Dovetailors’ creative director, furniture designer and engineer David Wilson took some time out of his busy schedule to share his inspiration and experience in this Q&A interview.
How important is your engineering background to your role as creative director?
Being an engineer is important in the implementation of design. My engineering background therefore makes it possible for me to create realisable designs. That knowledge influences how boundaries can be pushed and “forces” reality checks.
Having an understanding of engineering makes my designs – even the most complex ones –achievable because I approach it from a problem-solving perspective. Take our Paschal Candle project for Mirfield Monastery as an example. This was a seemingly impossible challenge. Standing 2.5 metres high and comprising 45 different complex components, it was like a giant jigsaw puzzle. By breaking the task down into small blocks and structuring the assembly it became an achievable project with amazing result.
Do you have a favourite stage in the design journey?
I find arriving at a pleasing design really difficult. If, after the initial design, there is something there that I really like and that the customer is happy with, I can start to strip it down to make it work. This process involves making it achievable and accurate, so that it can actually be made by our master craftsmen in the workshop. When I have done that, I know I have something that is pleasing to look at and can be made exactly as it needs to be to function well.
Looking back on all the bespoke projects you have worked on, is there one that stands out?
The altar we made for Wakefield Cathedral is one of the highlights of my career. Every part of this project was made independently at a time when we didn’t have a CNC machine in-house. We used a lot of templates and jigs. Then each piece was brought together, which meant that everything had to be really accurate. It was hard work but incredibly satisfying and everything came together perfectly. Of course, the meaning of the piece and the fact that it is going to be around for a long time made it particularly special and it was a huge privilege to have been invited to design and make it and to work with such an inspirational team.
If you hadn’t been a furniture designer what would you have been?
I have a PhD in engineering so I would definitely have been an engineer of some kind and I would be using my skills creatively, because that’s who I am and what I enjoy.
Dovetailors works with a lot of entrepreneurial businesses to support prototyping and small batch production. How important is this area of the business?
It is a very important part of our business. This is where we do a lot of learning, pushing the boundaries, exploring and experimenting in technologies both in design and making. We are developing and making high quality bespoke prototype which can be replicated and reproduced at high volume. The work is challenging, there is a lot of learning and changes we need to adapt to. It is also incredibly satisfying to work with up and coming businesses and individuals to help them bring their ideas to life and share some of our own knowledge and experience.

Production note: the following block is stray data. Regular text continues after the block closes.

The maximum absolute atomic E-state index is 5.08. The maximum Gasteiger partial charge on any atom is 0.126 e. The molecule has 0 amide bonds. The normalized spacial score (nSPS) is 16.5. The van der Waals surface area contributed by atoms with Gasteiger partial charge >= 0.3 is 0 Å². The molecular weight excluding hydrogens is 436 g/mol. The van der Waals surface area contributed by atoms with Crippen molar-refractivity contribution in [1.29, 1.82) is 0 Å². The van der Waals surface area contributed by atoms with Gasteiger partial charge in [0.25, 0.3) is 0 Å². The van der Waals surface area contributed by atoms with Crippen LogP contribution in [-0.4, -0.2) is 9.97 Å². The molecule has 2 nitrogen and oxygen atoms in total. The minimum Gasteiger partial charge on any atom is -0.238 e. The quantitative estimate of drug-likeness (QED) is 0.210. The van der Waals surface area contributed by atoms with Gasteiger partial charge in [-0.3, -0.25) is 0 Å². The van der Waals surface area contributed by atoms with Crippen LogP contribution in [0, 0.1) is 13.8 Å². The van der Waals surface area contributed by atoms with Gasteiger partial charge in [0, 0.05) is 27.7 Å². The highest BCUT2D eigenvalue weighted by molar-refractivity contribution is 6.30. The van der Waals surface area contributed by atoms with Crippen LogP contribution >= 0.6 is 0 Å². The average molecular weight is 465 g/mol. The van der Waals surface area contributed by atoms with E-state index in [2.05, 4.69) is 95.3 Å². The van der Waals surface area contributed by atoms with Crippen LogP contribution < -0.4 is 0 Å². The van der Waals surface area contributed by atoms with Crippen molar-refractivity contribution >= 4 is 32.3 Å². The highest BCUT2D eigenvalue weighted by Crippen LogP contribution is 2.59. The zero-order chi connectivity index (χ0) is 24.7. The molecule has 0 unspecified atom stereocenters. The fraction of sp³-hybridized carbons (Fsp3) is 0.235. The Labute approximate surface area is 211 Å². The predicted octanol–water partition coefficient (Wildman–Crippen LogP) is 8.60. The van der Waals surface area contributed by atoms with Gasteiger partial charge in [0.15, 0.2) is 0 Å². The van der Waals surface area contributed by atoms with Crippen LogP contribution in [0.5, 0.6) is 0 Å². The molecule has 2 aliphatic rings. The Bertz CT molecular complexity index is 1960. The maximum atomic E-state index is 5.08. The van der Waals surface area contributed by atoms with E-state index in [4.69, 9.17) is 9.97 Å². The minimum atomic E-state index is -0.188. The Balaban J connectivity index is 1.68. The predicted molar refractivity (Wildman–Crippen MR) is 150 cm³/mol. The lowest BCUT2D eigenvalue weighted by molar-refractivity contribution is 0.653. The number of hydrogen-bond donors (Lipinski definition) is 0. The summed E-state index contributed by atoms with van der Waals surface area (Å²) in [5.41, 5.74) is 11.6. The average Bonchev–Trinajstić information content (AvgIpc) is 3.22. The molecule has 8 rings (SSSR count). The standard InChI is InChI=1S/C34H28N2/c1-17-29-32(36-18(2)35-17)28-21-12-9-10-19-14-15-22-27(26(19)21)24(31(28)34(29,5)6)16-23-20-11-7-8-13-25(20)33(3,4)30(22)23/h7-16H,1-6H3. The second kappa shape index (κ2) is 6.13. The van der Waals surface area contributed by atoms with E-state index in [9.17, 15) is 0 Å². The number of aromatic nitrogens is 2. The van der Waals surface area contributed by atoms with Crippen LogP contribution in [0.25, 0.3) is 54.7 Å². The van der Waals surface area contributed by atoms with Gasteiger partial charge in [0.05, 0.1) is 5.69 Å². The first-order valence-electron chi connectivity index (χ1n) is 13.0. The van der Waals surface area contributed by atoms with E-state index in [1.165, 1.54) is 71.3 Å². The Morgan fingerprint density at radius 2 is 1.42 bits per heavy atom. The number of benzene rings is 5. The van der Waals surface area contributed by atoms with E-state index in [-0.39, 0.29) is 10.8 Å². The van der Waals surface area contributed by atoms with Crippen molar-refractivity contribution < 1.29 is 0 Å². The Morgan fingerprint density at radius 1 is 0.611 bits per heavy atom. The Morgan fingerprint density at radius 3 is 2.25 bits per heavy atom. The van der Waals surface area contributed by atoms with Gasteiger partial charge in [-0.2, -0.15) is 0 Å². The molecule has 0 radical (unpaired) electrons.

Is there a design era or period in the history that particularly inspires you?
Primarily the Regency and Art Deco era for the flamboyancy and exploration in design – and the feeling that anything is possible.
Latterly I have really come to appreciate mid-century modern for its restraint, being the “new” modern.
How would you describe your style?
My style is geometric. I like to play around with geometry, maths, take things away until you can no longer get a coherent design
Dovetailors has developed something of a specialism for church furniture. What is the appeal of this type of work?
It is some of the highest quality work we do. It will be seen by a lot of people and will last a long time. It is superlative work with a lot of constraints: the design has to last a long time and yet be relevant now. Something that is in style now may not be later so we have to focus on longevity and elegance. They are very challenging projects but rewarding and creative.
Are there any designers that excite you at the moment?
I really like working with the very talented designers from naughtone, who we work with regularly, as well as the smaller designers whose work we help to develop. They are full of creativity and fresh ideas. It is really exciting to be part of their journey.
I remain influenced by Charles Rennie MacIntosh and the Scandinavian designers such as Arne Jacobsen and Mies van Der Rohe.
What advice would you give to someone who wants to embark on a bespoke furniture project for their home?
Focus on functionality, what do you want that piece to do? We design primarily around functionality. Then think about what pleases you, the styles you like and also think about practical things like whether you’d like the piece fitted or freestanding so that you can take it away if you move.
Above all be brave, be yourself. For a bespoke piece to be value for money, it must be created outside of what is easily available.
“Crazy” designs, ideas are perfect!
What phrase would you use to describe the essence of Dovetailors?
Really well thought out.